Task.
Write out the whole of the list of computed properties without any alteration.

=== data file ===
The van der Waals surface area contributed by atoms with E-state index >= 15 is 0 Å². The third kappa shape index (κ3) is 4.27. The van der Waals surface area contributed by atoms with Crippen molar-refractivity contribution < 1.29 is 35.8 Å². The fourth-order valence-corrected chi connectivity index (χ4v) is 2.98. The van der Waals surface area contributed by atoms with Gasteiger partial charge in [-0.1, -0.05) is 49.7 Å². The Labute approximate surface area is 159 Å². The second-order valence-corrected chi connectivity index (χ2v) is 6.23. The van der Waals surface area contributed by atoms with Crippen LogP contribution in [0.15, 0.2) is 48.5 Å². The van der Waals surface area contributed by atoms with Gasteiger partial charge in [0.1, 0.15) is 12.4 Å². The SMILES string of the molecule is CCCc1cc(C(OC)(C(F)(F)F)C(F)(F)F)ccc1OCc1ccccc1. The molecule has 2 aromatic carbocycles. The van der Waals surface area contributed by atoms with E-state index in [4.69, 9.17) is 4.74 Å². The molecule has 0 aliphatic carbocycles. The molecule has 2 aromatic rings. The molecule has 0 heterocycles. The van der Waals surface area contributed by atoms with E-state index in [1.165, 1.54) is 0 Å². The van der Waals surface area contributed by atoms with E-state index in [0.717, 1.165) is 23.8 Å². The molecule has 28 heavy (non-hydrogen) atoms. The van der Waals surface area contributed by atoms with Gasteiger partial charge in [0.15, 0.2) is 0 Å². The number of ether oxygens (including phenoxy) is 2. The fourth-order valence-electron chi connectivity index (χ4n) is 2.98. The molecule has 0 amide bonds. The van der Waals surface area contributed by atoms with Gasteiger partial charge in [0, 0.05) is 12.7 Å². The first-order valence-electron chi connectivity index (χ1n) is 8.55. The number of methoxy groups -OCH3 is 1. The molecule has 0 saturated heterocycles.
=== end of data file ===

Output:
The van der Waals surface area contributed by atoms with E-state index >= 15 is 0 Å². The third kappa shape index (κ3) is 4.27. The van der Waals surface area contributed by atoms with Crippen molar-refractivity contribution < 1.29 is 35.8 Å². The fourth-order valence-corrected chi connectivity index (χ4v) is 2.98. The van der Waals surface area contributed by atoms with Gasteiger partial charge in [-0.1, -0.05) is 49.7 Å². The Labute approximate surface area is 159 Å². The second-order valence-corrected chi connectivity index (χ2v) is 6.23. The van der Waals surface area contributed by atoms with Crippen LogP contribution in [0.15, 0.2) is 48.5 Å². The van der Waals surface area contributed by atoms with Gasteiger partial charge in [0.1, 0.15) is 12.4 Å². The SMILES string of the molecule is CCCc1cc(C(OC)(C(F)(F)F)C(F)(F)F)ccc1OCc1ccccc1. The molecule has 2 aromatic carbocycles. The van der Waals surface area contributed by atoms with E-state index in [4.69, 9.17) is 4.74 Å². The molecule has 0 aliphatic carbocycles. The molecule has 2 aromatic rings. The molecule has 0 heterocycles. The van der Waals surface area contributed by atoms with E-state index in [1.165, 1.54) is 0 Å². The van der Waals surface area contributed by atoms with E-state index in [0.717, 1.165) is 23.8 Å². The molecule has 28 heavy (non-hydrogen) atoms. The van der Waals surface area contributed by atoms with Gasteiger partial charge in [0.15, 0.2) is 0 Å². The number of ether oxygens (including phenoxy) is 2. The fourth-order valence-electron chi connectivity index (χ4n) is 2.98. The molecule has 0 amide bonds. The van der Waals surface area contributed by atoms with Gasteiger partial charge in [0, 0.05) is 12.7 Å². The first-order valence-electron chi connectivity index (χ1n) is 8.55. The number of methoxy groups -OCH3 is 1. The molecule has 0 saturated heterocycles.